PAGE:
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Possible Duplicate:
Fastest way to determine if an integer's square root is an integer

What's a way to see if a number is a perfect square?

bool IsPerfectSquare(long input)
{
   // TODO
}

I'm using C# but this is language agnostic.

Bonus points for clarity and simplicity (this isn't meant to be code-golf).


Edit: This got much more complex than I expected! It turns out the problems with double precision manifest themselves a couple ways. First, Math.Sqrt takes a double which can't precisely hold a long (thanks Jon).

Second, a double's precision will lose small values ( .000...00001) when you have a huge, near perfect square. e.g., my implementation failed this test for Math.Pow(10,18)+1 (mine reported true).

6
  • There was a very similar question. Please refer to stackoverflow.com/questions/295579/… for an excellent answer.
    – Vlad Gudim
    Dec 5, 2008 at 13:45
  • To the solution you choose, don't forget to prepend a quick check for negativeness.
    – angus
    Dec 5, 2008 at 13:51
  • Yes, I had that in there but removed it for brevity. Thanks for pointing it out though Dec 5, 2008 at 13:53
  • You could also google for the 'lsqrt' method used for integer square root.
    – leppie
    Dec 5, 2008 at 14:27
  • Michael, Bill the Lizard made a good point that it is just a similar question, not the exact duplicate. I don't think the question needs to be closed. Besides the problem of perfect square is much more complex in practical terms than it might seem and the answers here make some great contribution.
    – Vlad Gudim
    Dec 5, 2008 at 14:37

3 Answers 3

122
bool IsPerfectSquare(long input)
{
    long closestRoot = (long) Math.Sqrt(input);
    return input == closestRoot * closestRoot;
}

This may get away from some of the problems of just checking "is the square root an integer" but possibly not all. You potentially need to get a little bit funkier:

bool IsPerfectSquare(long input)
{
    double root = Math.Sqrt(input);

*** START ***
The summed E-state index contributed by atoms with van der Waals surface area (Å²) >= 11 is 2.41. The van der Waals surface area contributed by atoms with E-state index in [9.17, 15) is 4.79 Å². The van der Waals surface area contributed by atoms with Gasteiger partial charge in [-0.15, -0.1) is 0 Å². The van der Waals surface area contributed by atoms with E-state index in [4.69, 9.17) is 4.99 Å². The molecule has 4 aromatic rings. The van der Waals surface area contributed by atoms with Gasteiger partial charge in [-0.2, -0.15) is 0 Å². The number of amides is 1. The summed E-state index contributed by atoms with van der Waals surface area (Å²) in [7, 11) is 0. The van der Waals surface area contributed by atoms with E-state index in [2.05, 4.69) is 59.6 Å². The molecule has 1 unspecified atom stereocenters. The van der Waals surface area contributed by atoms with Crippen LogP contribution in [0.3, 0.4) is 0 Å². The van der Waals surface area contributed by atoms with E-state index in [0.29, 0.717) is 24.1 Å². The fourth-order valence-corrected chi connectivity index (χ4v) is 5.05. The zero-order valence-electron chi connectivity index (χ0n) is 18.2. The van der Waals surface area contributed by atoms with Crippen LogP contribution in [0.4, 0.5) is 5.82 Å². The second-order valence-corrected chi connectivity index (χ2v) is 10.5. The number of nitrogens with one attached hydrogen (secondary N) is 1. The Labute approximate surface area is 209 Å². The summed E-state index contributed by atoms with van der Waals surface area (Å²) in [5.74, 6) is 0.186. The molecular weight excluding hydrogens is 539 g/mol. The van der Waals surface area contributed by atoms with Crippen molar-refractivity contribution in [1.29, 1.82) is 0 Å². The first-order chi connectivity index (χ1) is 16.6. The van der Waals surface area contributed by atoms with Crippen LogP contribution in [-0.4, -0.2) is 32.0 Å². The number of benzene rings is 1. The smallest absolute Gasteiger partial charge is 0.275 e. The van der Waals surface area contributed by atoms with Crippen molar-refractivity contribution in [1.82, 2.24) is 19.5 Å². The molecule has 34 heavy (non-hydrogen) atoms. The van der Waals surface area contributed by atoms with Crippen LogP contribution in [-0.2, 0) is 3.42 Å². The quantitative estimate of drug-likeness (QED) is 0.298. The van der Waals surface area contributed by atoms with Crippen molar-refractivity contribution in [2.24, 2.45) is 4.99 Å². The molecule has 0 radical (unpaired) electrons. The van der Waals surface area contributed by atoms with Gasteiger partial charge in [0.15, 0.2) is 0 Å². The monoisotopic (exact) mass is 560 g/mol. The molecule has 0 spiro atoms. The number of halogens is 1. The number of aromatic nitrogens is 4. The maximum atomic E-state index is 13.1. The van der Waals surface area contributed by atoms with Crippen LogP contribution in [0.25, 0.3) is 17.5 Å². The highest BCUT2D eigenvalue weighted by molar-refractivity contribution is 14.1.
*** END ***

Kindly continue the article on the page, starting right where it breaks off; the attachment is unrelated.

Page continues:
long rootBits = BitConverter.DoubleToInt64Bits(root);
    long lowerBound = (long) BitConverter.Int64BitsToDouble(rootBits-1);
    long upperBound = (long) BitConverter.Int64BitsToDouble(rootBits+1);

    for (long candidate = lowerBound; candidate <= upperBound; candidate++)
    {
         if (candidate * candidate == input)
         {
             return true;
         }
    }
    return false;
}

Icky, and unnecessary for anything other than really large values, but I think it should work...

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  • 28
    Love the number of upvotes I got before correcting it to a more bulletproof solution ;)
    – Jon Skeet
    Dec 5, 2008 at 13:46
  • 196
    dude, you're jon skeet.
    – Epaga
    Dec 5, 2008 at 13:48
  • 3
    @Jon: I'm thinking about rescinding my upvote. He asked for clarity and simplicity. :) Dec 5, 2008 at 13:49
  • 19
    I assumed accuracy was important. Otherwise I'd have gone for the "guaranteed to be random" kind of response :)
    – Jon Skeet
    Dec 5, 2008 at 13:58
  • 7
    You bulletproof solution is not needed. Tested exhaustively and sort-of proven.
    – maaartinus
    Apr 27, 2015 at 3:17
12
bool IsPerfectSquare(long input)
{
    long SquareRoot = (long) Math.Sqrt(input);
    return ((SquareRoot * SquareRoot) == input);
}
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In Common Lisp, I use the following:

(defun perfect-square-p (n)
  (= (expt (isqrt n) 2)
     n))
3
  • Heh. Looking at stackoverflow.com/a/343862/31615, I should add that Common Lisp has a "complete" number stack, so this just works for any non-negative whole number (limited by working memory, of course).
    – Svante
    Jan 15, 2014 at 16:15
  • On SBCL, square should be expt: (defun perfect-square-p (n) (= (expt (isqrt n) 2) n)).
    – Ben
    Dec 11, 2014 at 4:04
  • @BenSima: Actually, since square is not defined in the standard, you need to define (or substitute) it in any implementation. I edit the answer in order not to have such a dependency.
    – Svante
    Dec 11, 2014 at 9:18

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